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A Practical Commentary On Holy Scripture by Frederick Justus Knecht D.D.

[Mat. 20:17–19; cf. 17:21–22. Mark 9:29–31. Luke 9:21–22. John 12:1–11. Mat. 26:6–13]

The Paschal feast of the Jews was approaching, and Jesus set out for Jerusalem. At the beginning of this His last journey to the holy city, He said to the twelve: “Behold, we go to Jerusalem, and the Son of man shall be betrayed to the Chief Priests and to the Scribes and Ancients, and they shall condemn Him to death and shall deliver Him to the gentiles, and they shall mock Him and spit on Him and scourge Him and kill Him; and the third day He shall rise again.” But the apostles understood none of these things.

On his way He passed by Jericho, where He cured a blind man sitting by the wayside, and entered into the house of Zacheus, the chief of the publicans [Luke 19:1–10].

Six days before Easter He came to Bethania, the home of Lazarus, Mary and Martha. There a supper was prepared for Him in the house of Simon the Leper, and Lazarus was one of those who sat at table with Him. Martha waited upon the Lord, but Mary brought an alabaster box, a pound of most precious ointment, and she poured it on the Saviour’s head as He was at table.

Now the whole house was filled with the perfume of the ointment. But Judas Iscariot said: “Why was not this ointment sold for three hundred pence and given to the poor?” Then the other disciples also had indignation, and said: “For what purpose is this waste?” Now Judas made this remark, not because he cared for the poor, but because he was a thief and carried the purse, and was already possessed by the love of money which, a few days later, led him to betray his Master.

But Jesus, knowing what was going on among His disciples, exclaimed: “Why do you trouble this woman? for she hath wrought a good work upon Me. For the poor you have always with you, but Me you have not always. For she, in pouring this ointment upon My Body, hath done it for My burial. Amen, I say to you, wheresoever this gospel shall be preached in the whole world, that also which she hath done, shall be told for a memory of her.”

Our Lord’s prophecies. He foretold, in detail, His sufferings and death. He also foretold His burial, and His resurrection on the third day.

The Divinity of our Lord. These prophecies prove that our Lord knew future things, that He is Omniscient and is therefore God.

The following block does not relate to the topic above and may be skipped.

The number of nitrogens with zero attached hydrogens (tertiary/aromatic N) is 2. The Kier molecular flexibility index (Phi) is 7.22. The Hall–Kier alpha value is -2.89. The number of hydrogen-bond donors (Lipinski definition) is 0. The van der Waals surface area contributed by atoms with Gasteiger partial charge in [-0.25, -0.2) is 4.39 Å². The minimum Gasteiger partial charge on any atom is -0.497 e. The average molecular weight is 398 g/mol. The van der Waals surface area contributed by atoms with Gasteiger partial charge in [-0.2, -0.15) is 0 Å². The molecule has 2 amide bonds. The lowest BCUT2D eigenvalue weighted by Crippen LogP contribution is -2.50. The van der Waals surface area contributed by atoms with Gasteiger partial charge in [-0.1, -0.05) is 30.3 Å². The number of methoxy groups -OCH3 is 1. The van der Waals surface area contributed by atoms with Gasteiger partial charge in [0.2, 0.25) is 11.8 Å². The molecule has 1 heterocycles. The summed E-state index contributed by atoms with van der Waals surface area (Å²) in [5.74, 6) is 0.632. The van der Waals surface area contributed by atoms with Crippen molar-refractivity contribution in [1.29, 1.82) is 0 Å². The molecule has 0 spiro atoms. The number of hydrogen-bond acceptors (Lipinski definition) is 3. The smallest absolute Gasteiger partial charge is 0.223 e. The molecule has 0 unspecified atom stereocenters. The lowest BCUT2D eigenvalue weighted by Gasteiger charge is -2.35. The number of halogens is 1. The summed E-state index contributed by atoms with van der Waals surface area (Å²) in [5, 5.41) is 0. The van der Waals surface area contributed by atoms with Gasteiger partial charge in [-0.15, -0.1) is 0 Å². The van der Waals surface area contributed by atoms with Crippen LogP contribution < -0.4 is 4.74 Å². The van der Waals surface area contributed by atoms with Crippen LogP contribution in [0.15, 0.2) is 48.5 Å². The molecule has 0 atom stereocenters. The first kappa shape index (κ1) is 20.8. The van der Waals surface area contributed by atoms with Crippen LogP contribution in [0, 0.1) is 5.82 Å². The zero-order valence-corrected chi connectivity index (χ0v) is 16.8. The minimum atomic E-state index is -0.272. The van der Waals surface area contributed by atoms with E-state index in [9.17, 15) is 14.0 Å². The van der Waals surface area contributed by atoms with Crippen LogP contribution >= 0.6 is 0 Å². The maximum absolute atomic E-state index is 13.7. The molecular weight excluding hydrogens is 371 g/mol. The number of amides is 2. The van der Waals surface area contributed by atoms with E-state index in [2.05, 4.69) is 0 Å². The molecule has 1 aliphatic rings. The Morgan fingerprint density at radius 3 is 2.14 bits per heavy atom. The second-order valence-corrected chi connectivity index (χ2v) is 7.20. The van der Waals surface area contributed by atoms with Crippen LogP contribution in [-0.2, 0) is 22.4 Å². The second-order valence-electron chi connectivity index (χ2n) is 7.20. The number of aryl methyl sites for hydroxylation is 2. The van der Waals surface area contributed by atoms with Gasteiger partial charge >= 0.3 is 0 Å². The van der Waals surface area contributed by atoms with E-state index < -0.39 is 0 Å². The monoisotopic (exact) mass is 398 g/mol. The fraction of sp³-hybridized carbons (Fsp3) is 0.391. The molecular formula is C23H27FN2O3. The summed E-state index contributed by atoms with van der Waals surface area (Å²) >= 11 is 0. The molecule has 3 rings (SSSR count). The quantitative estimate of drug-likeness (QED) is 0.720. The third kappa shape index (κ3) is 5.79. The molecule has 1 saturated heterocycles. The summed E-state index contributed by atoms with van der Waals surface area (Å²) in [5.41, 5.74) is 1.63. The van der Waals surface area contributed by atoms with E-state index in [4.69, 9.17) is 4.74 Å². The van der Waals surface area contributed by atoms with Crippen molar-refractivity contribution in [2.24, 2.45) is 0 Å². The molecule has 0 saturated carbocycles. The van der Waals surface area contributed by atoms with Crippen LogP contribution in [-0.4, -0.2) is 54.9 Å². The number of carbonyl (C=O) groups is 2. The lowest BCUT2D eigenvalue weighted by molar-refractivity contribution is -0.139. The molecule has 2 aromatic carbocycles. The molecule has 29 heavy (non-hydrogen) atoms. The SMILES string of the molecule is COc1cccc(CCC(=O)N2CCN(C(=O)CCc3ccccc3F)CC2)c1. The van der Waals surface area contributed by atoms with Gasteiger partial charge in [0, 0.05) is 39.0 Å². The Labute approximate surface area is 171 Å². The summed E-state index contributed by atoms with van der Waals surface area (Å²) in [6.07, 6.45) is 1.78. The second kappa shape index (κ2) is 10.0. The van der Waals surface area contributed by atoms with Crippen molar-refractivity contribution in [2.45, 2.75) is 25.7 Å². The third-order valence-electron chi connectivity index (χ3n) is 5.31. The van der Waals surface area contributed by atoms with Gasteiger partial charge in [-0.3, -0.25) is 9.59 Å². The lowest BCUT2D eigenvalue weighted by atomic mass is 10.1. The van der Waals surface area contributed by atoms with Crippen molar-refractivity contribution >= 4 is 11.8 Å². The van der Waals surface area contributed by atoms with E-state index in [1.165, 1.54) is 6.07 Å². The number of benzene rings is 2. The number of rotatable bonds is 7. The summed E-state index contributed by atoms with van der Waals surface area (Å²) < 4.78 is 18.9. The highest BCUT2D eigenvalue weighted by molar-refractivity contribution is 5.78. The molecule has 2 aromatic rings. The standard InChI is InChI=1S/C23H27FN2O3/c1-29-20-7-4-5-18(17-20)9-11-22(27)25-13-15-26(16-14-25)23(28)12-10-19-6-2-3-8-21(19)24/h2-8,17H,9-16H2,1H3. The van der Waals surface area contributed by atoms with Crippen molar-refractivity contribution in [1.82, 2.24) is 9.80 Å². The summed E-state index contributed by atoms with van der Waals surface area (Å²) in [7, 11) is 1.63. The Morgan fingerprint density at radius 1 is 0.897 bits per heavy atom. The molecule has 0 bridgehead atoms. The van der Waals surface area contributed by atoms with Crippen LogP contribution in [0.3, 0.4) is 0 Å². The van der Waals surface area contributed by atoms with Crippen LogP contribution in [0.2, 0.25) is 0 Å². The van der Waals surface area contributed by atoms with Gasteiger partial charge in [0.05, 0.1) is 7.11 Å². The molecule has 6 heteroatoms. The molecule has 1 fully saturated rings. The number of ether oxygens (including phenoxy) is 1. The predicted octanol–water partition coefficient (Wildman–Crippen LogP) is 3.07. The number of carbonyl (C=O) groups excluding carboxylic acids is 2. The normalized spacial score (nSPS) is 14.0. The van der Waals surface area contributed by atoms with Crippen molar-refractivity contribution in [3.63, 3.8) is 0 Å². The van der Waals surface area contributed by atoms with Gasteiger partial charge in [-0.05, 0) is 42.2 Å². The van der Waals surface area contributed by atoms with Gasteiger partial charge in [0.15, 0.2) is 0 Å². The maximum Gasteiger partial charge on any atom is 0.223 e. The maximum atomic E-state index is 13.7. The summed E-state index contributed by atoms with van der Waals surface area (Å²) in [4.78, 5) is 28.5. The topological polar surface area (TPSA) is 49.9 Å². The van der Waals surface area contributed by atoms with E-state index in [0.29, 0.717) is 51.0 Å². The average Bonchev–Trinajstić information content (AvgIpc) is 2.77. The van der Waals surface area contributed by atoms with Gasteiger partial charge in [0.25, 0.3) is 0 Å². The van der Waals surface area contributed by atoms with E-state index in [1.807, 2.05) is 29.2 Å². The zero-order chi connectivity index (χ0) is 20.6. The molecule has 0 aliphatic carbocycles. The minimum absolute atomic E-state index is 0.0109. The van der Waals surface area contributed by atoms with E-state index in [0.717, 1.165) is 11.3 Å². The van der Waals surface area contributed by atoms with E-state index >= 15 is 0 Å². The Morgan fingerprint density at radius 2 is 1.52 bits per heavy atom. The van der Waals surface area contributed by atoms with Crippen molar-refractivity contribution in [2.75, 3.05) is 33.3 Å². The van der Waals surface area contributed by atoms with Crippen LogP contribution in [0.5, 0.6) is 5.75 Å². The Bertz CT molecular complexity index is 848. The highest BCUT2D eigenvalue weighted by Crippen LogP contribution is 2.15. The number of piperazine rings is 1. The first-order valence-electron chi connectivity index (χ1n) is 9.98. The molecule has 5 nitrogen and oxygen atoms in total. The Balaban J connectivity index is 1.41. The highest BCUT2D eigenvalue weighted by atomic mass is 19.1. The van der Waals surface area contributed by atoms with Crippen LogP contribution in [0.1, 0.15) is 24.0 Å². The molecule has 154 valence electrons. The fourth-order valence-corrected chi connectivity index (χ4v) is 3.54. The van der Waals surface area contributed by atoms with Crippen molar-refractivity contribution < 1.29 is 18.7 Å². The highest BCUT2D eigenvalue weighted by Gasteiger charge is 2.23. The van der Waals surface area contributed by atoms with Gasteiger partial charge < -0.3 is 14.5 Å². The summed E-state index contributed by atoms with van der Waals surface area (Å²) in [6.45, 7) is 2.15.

Jesus suffered willingly; for though He knew the future, and what awaited Him at Jerusalem, He nevertheless went there to meet His Passion and Death.

Jesus suffered all His Life; for He knew beforehand the terrible sufferings and death which He would endure. These were before His eyes all through His life, and it may be said that, in a certain measure, He suffered a living death.

The Gospel is to be preached throughout the whole world. Our Lord foretold that this was to be, and at the same time He foretold that Mary’s service of love would be known and honoured throughout the length and breadth of Christendom. This prophecy has been, and is still being, fulfilled. Each of the three Evangelists, St. Matthew, St. Mark and St. John relate the incident; and on Palm-Sunday the Passion according to St. Matthew, which begins with this story, is read in every Catholic church throughout the world, and thus all Christians hear what Mary did to show her love for Jesus.

Covetousness is a capital sin. Judas had an inordinate love of money, or, in other words, was covetous or avaricious. He did not resist this evil passion, and therefore fell by degrees into greater sins. He began by stealing, first small, and then greater sums from the money entrusted to his care. He then displayed the most shameful hypocrisy by making out that the interests of the poor were his only care, whereas his real object in blaming Mary’s extravagance was to facilitate his thefts. In the hardness of his heart he robbed the poor of the alms due to them, and from treachery to them, proceeded to treachery towards his Lord and Master.

Generous love. By this anointing of our Lord Mary wished to give expression to her deep love for Him, and her gratitude for the raising up of her brother. She used the most costly ointment which could be procured, to signify that she was ready to offer up every thing she most valued for His sake.

Care for God’s honour, and care for the poor. Mary’s example teaches us that we should not economize when it is a question of the worship of God, and the building or beautifying of His churches. The praise bestowed on her by our Lord shows that such offerings in His honour are well pleasing to Him, if they are made in a spirit of love and reverence. There will always be men who, like Judas, will blame such generosity in God’s honour, and call it a needless extravagance, saying that the money would be far more usefully spent were it given to the poor—and yet such men as these care little or nothing for the poor. Christianity teaches that we ought to do the one, but not leave the other undone.

APPLICATION. When our Lord Jesus shed tears at the grave of Lazarus, the Jews said: “See how He loved him!” But Jesus has done far more for you. He has shed His Precious Blood for you, and given His Life for you. Can you not see how Jesus loves you? And how much do you love Him? How do you show your love?

Have you ever been a thief? Have you ever pilfered sugar, fruit, cakes &c. from your parents; or taken apples &c. which did not belong to you? If you have, you are a thief. Do you not know the Seventh Commandment?








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